Is Social Media Saving Space Travel?

Has social media saved our space program, baby boomers?

As a cause, space travel has had some fantastic success with social marketing. NASA has 14 million Twitter followers on their main account and regularly receives incredibly large amounts of interaction with their tweets, which frequently link to their content elsewhere...

Having consistently solid interaction like is a great sign of social media success, and is key to keeping your audience engaged. NASA routinely goes beyond this, however, by actively utilizing smart tactics grow their social presence such as crafting content that fits with things that people are talking about, such as this tweet from the day of last yearís Super Bowl.

Instead of some far off and disconnected idea, space travel now has a tangibility to it that was desperately needed for a long time. We donít only have the ability to see what astronauts are up to, but we can even interact with them through social media. We can tweet them questions and have decent hope for a reply, or even a video demonstration.

This phenomenon was accurately predicted by Michael Swanwick in his 2002 short story Slow Life, in which astronauts were expected to respond to social media promptly and in good spirits:

"...I've got today's voice-posts from the Web cued up."

Lizzie groaned and Consuelo blew a raspberry. By NAFTASA policy, the ground crew participated in all webcasts. Officially, they were delighted to share their experiences with the public. But the VoiceWeb (privately, Lizzie thought of it as the Illiternet) made them accessible to people who lacked even the minimal intellectual skills needed to handle a keyboard.

"Let me remind you that we're on an open circuit here, so anything you say will go into my reply. You're certainly welcome to chime in at any time. But each question-and-response is transmitted in one take, so if you flub a line, we'll have to go back to the beginning and start all over again."

"Okay. Here's the first one."

"Uh, hi, this is BladeNinja43. I was wondering just what it is that you guys are hoping to discover out there."

"That's an extremely good question," Alan lied. "And the answer is: We don't know! This is a voyage of discovery, and we're engaged in what's called "pure science..."

Just for a treat, here's an actual video from the ISS in which an astronaut answers a kind of simple-minded question. Or is it? Can you predict what will happen when he wrings out a wet washcloth on the space station?

Via Social Media Week.

Scroll down for more stories in the same category. (Story submitted 4/20/2016)

Follow this kind of news @Technovelgy.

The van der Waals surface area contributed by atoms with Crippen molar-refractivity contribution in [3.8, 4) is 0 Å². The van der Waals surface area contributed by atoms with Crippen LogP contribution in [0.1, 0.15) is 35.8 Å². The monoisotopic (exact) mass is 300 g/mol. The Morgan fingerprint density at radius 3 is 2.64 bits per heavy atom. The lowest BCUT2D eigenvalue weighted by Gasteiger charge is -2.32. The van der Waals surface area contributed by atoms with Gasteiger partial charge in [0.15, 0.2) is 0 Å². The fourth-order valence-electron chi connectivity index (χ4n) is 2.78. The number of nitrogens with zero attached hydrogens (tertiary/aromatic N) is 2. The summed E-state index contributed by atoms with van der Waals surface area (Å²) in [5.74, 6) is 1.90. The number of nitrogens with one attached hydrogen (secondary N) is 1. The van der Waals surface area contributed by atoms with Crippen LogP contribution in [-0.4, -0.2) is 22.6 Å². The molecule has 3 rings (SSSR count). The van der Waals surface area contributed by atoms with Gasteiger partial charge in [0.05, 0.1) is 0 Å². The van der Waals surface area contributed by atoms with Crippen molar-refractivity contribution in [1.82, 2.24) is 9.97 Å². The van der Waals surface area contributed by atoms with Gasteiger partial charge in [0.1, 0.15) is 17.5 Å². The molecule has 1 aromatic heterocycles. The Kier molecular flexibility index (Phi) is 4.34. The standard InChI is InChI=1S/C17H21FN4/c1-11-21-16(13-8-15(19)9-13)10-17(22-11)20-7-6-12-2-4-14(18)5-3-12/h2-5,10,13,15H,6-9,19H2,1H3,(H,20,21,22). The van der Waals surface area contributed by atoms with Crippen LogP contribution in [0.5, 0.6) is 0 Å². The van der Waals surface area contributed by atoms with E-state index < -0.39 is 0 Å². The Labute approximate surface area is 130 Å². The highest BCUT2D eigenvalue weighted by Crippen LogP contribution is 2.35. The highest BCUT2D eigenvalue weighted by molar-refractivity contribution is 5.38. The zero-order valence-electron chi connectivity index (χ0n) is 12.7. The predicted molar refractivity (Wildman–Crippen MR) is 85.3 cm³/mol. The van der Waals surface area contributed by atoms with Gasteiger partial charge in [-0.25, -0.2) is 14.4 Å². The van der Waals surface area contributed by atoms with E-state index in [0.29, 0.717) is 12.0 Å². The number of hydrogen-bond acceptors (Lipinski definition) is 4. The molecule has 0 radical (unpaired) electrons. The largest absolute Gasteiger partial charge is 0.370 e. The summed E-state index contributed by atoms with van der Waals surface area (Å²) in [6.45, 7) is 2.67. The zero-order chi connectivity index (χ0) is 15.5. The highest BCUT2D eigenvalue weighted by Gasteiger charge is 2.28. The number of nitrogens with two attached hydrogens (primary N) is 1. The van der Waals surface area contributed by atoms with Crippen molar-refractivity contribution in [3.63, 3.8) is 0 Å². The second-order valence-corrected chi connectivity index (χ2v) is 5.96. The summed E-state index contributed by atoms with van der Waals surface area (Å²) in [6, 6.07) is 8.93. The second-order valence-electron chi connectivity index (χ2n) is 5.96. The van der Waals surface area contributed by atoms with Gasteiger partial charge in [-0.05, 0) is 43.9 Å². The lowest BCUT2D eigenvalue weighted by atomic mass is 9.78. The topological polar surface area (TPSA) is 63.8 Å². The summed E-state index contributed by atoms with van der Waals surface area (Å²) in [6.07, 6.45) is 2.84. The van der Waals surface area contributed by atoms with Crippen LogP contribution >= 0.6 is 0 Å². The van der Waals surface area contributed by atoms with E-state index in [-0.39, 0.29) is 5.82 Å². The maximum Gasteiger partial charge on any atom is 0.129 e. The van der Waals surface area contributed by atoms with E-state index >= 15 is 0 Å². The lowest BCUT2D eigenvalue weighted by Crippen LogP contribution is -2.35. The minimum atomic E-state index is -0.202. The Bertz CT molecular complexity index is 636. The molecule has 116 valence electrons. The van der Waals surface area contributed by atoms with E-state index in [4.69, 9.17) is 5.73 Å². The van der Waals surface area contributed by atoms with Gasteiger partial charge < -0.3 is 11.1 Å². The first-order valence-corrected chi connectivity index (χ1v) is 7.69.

| Email | RSS | Blog It | Stumble | del.icio.us | Digg | Reddit |

Would you like to contribute a story tip? It's easy:
Get the URL of the story, and the related sf author, and add it here.

Comment/Join discussion ( 0 )

Related News Stories - (" Space Tech ")

Interstellar Asteroid Visits Our Solar System
'This asteroid had whirled in from the cold of the interplanetary space...' - Ray Cummings, 1930.

UM Hall Thruster Breaks Records
Someday, we'll see an ion drive used to get to Mars.

Ancient Ocean On Ceres?
'We sailed gently forward, hull down to the asteroid's surface... A little sea was now beneath us.'

Lunatix Lunar Rover Will Accept YOUR Commands!
'The bulldozer moved through the lunar strip mine... ' - Niven and Pournelle, 1981.

 

Google
  Web TechNovelgy.com   

Technovelgy (that's tech-novel-gee!) is devoted to the creative science inventions and ideas of sf authors. Look for the Invention Category that interests you, the Glossary, the Invention Timeline, or see what's New.

 

 

 

 

 

Current News

China Melts Tibetan Permafrost To Plant Forest
'Can you give us a microwave spotlight?'

iFlytek Doctor Robot First To Pass Medical Exams
Doctor shortage? No problem, we'll just use the autodoc.

Slaughterbot AI KIller Quadcopter Drones
'The real border was defended by... a swarm of quasi-independent aerostats.'

Do We Really Want Backflipping Robots?
Also includes wonderful blooper reel.

RNA-Based Biocomputing Device
Living things can sense and analyze complex signals in living cells.

Seasteading Floating Cities
'It was a remarkable island, circular, about half a kilometer in diameter.'

Tesla Semi 'Electrotruck' Unveiled
Elon Musk unveils yet another technological marvel.

Watch What People Are Seeing Via Brain Scanning
'had managed to see through the other man's eyes as the other man, all unaware, washed their Zis limousine sixteen hundred meters away...'

Integrated Circuits Printed Right Onto Fabric!
'...a shirt that displayed email on its sleeve.

Interstellar Asteroid Visits Our Solar System
'This asteroid had whirled in from the cold of the interplanetary space...'

PRIMA Bionic Vision Restoration
'The VISOR... was a medical device used in the Federation to aid patients who have suffered loss of eyesight...'

Audi Traffic Jam Pilot Knows If You're Sleeping
'Even here, riding a garbage truck to eternity, the machine watched him...'

UM Hall Thruster Breaks Records
Someday, we'll see an ion drive used to get to Mars.

Ionity Ultra-fast Charging Station Network
'Recharge the batteries... in almost every town and village...'

VAuth Voice Security Wearable From University of Michigan
'Siri, I gave you a voice command...' 'Yes, but do I know you?'

Ubiquiti FrontRow Camera Records Your Life
Why be choosy? Just upload your whole life to the Internet, and be done with it.

More SF in the News Stories

More Beyond Technovelgy science news stories

Home | Glossary | Invention Timeline | Category | New | Contact Us | FAQ | Advertise |
Technovelgy.com - where science meets fiction™

Copyright© Technovelgy LLC; all rights reserved.